As we cope with the ever-changing landscape of what is known and not known about the COVID-19 pandemic and the coronavirus that has caused it, one question being asked is whether the virus can be transferred to or from our pets.
Can animals get coronaviruses?
The answer is yes. Although there are only seven coronaviruses known to affect humans, there are hundreds of different coronaviruses circulating in various animal species. Via mutation, coronaviruses have adapted over thousands of years so that nearly every species on earth, including humans, is susceptible to certain of them.1
In general, coronaviruses are species specific, and rarely jump from one animal species to another. And rarely is there crossover from animals to humans because the virus must evolve and overcome multiple barriers to affect humans.
Lions and tigers and housecats, oh my!
Can cats get COVID-19? What I might have answered a few weeks ago is not what I would answer today – and perhaps what I answer today will change in the next few weeks as we learn more about this specific virus and how it is transmitted. For up-to-the-minute reports, check the CDC website.
To show how fast things are evolving, on April 21 the U.S. Department of Agriculture (USDA) reported that two pet cats from different areas of New York State tested positive for the coronavirus responsible for COVID-19 (SARS-CoV-2).2 Although there had been unconfirmed reports of cats and dogs acquiring the virus from their owners in other parts of the world, these are the first confirmed human-to-pet transmissions reported in the United States.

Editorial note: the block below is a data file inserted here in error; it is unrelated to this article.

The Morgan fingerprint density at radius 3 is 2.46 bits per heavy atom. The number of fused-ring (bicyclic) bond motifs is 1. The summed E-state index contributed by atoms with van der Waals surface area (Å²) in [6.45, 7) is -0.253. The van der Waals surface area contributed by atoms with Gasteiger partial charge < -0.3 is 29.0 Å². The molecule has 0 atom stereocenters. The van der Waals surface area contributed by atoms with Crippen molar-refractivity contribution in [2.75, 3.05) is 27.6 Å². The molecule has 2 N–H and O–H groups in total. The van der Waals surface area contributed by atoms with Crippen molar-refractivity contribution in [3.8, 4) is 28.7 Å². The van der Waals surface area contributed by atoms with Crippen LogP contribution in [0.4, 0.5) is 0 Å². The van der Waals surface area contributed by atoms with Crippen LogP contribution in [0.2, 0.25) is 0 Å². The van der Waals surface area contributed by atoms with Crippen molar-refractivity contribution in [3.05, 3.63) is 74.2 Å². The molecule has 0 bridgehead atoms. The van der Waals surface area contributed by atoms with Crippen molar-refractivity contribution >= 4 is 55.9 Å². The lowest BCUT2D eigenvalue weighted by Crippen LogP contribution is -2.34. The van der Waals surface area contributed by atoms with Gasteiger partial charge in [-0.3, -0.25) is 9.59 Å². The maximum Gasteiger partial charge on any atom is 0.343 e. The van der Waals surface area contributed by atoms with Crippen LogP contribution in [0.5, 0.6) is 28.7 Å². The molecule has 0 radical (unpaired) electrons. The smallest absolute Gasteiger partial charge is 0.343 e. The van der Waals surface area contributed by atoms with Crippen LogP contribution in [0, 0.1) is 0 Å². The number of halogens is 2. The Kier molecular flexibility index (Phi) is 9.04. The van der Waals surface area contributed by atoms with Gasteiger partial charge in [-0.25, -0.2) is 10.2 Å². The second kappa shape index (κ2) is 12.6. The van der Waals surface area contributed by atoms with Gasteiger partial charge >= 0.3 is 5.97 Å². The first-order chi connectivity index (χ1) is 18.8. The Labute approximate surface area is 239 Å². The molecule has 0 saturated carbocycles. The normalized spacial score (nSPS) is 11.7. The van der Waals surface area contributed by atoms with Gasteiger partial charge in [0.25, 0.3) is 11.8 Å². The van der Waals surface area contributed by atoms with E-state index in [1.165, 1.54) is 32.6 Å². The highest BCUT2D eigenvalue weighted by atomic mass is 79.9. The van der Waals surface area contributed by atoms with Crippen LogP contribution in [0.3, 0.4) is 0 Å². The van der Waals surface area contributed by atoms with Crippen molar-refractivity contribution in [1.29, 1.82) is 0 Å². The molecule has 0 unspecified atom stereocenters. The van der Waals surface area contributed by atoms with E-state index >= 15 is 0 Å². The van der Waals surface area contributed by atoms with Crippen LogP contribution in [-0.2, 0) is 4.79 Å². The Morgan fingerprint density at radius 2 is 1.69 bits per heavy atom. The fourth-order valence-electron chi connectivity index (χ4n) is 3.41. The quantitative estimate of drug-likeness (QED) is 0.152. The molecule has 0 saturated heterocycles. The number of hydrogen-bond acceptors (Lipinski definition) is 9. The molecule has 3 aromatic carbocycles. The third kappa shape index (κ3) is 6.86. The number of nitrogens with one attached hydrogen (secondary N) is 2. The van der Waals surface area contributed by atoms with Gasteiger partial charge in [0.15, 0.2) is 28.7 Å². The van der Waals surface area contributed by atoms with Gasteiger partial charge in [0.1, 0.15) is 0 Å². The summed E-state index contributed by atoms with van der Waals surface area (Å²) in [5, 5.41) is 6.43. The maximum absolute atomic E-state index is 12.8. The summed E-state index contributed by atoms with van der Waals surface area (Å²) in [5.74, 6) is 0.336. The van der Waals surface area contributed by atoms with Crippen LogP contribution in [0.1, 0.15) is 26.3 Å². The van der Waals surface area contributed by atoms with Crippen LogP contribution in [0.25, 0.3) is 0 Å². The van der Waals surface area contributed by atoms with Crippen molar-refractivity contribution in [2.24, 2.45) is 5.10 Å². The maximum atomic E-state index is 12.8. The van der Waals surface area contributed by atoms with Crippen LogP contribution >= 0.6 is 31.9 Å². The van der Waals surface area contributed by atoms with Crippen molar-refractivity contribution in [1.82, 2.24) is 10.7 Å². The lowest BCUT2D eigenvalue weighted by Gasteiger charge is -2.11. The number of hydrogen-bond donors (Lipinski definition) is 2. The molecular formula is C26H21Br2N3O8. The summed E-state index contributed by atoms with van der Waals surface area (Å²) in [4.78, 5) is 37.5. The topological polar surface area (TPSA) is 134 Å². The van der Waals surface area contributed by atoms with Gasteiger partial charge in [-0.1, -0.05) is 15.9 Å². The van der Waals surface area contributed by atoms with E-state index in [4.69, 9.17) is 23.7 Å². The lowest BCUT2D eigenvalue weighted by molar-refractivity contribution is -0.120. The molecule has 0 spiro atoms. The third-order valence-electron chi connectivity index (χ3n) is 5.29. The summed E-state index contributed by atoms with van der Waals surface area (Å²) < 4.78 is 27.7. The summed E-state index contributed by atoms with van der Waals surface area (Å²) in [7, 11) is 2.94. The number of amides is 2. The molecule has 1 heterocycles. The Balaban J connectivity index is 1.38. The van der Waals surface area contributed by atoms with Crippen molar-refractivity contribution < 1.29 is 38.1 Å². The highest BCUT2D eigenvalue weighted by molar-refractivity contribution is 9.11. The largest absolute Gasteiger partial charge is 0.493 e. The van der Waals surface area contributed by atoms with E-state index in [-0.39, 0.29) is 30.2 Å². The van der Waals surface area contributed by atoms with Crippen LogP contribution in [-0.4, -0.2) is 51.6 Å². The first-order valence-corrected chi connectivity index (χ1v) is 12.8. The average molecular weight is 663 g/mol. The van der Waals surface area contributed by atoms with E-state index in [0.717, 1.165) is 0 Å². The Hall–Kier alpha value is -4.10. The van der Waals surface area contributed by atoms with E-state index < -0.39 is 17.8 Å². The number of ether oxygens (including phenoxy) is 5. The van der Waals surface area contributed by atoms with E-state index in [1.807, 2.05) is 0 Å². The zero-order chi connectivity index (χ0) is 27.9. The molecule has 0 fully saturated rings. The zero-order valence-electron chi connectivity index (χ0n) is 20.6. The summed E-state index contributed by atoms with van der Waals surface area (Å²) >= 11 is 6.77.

One cat was tested by a veterinarian after showing mild respiratory symptoms about a week after a human member of the household had mild respiratory symptoms not confirmed to be COVID-19. The pet owner also thought the cat might have acquired the virus by going outside and being exposed to an infected person.
The second cat showed signs of respiratory illness a week after its owner had tested positive for COVID-19. Another cat in the household remained healthy and tested negative. Both COVID-positive cats had mild respiratory symptoms and are expected to make a full recovery.
These housecat reports followed on the heels of the report in early April that Nadia, a Malayan tiger at the Bronx Zoo in New York City, had tested positive for COVID-19 after being exposed to a handler who was asymptomatic but later tested positive.3
On April 22nd, NBC NewYork and other news outlets reported that, according to the Wildlife Conservation Society that runs the Bronx Zoo, four more tigers and three lions had tested positive. The zoo animals have since recovered from dry coughs and other mild symptoms.
Can cats give coronavirus to humans?
Cats have coronaviruses that are specific to their species. Feline coronavirus (FCoV) is somewhat ubiquitous in housecats, particularly felines from shelters or catteries.
In fact, in a study on feline viral spread in a shelter setting, as many as one-third of healthy cats and 90 percent of kittens and young cats tested positive for FCoV on admittance to the shelter.4 Although it’s typically asymptomatic or causes mild diarrhea, FCoV can mutate and cause the deadly feline infectious peritonitis (FIP).5 Humans can’t contract this virus.
Although cats appear mildly susceptible to the coronavirus that causes COVID-19, there is no evidence of the reverse occurring – cats transferring the virus to humans.2
What about other pets?
Like cats, dogs have their own species-specific coronaviruses – canine respiratory coronavirus (CRCoV) and canine enteric coronavirus (CECoV). On April 28th, the first case of a dog to test positive for the virus causing COVID-19 was reported in North Carolina by Duke Health.
The dog’s family was part of a Duke University study on how infections affect the body. Other family pets – a cat and another dog – tested negative. The dog – a pug named Winston – was sick for a few days and has since recovered.6